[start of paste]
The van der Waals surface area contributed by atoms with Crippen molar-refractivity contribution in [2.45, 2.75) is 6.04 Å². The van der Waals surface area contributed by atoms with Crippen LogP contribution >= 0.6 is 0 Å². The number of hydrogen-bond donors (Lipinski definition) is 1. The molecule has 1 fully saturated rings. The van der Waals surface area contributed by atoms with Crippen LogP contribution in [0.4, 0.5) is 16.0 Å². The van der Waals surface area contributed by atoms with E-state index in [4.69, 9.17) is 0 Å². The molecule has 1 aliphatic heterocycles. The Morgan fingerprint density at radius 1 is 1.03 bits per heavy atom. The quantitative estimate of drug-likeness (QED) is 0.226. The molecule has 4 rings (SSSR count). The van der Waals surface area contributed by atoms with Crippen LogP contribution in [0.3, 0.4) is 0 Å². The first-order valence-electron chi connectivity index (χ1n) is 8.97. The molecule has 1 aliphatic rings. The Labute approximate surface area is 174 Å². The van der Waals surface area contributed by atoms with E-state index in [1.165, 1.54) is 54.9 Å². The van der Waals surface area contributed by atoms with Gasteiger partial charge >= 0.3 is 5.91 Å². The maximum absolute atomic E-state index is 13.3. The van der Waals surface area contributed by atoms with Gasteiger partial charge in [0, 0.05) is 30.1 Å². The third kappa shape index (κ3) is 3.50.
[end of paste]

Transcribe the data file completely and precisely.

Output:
The van der Waals surface area contributed by atoms with Crippen molar-refractivity contribution in [2.45, 2.75) is 6.04 Å². The van der Waals surface area contributed by atoms with Crippen LogP contribution >= 0.6 is 0 Å². The number of hydrogen-bond donors (Lipinski definition) is 1. The molecule has 1 fully saturated rings. The van der Waals surface area contributed by atoms with Crippen LogP contribution in [0.4, 0.5) is 16.0 Å². The van der Waals surface area contributed by atoms with E-state index in [4.69, 9.17) is 0 Å². The molecule has 1 aliphatic heterocycles. The Morgan fingerprint density at radius 1 is 1.03 bits per heavy atom. The quantitative estimate of drug-likeness (QED) is 0.226. The molecule has 4 rings (SSSR count). The van der Waals surface area contributed by atoms with Crippen LogP contribution in [0.3, 0.4) is 0 Å². The first-order valence-electron chi connectivity index (χ1n) is 8.97. The molecule has 1 aliphatic rings. The Labute approximate surface area is 174 Å². The van der Waals surface area contributed by atoms with E-state index in [1.165, 1.54) is 54.9 Å². The van der Waals surface area contributed by atoms with Gasteiger partial charge >= 0.3 is 5.91 Å². The maximum absolute atomic E-state index is 13.3. The van der Waals surface area contributed by atoms with Gasteiger partial charge in [0, 0.05) is 30.1 Å². The third kappa shape index (κ3) is 3.50.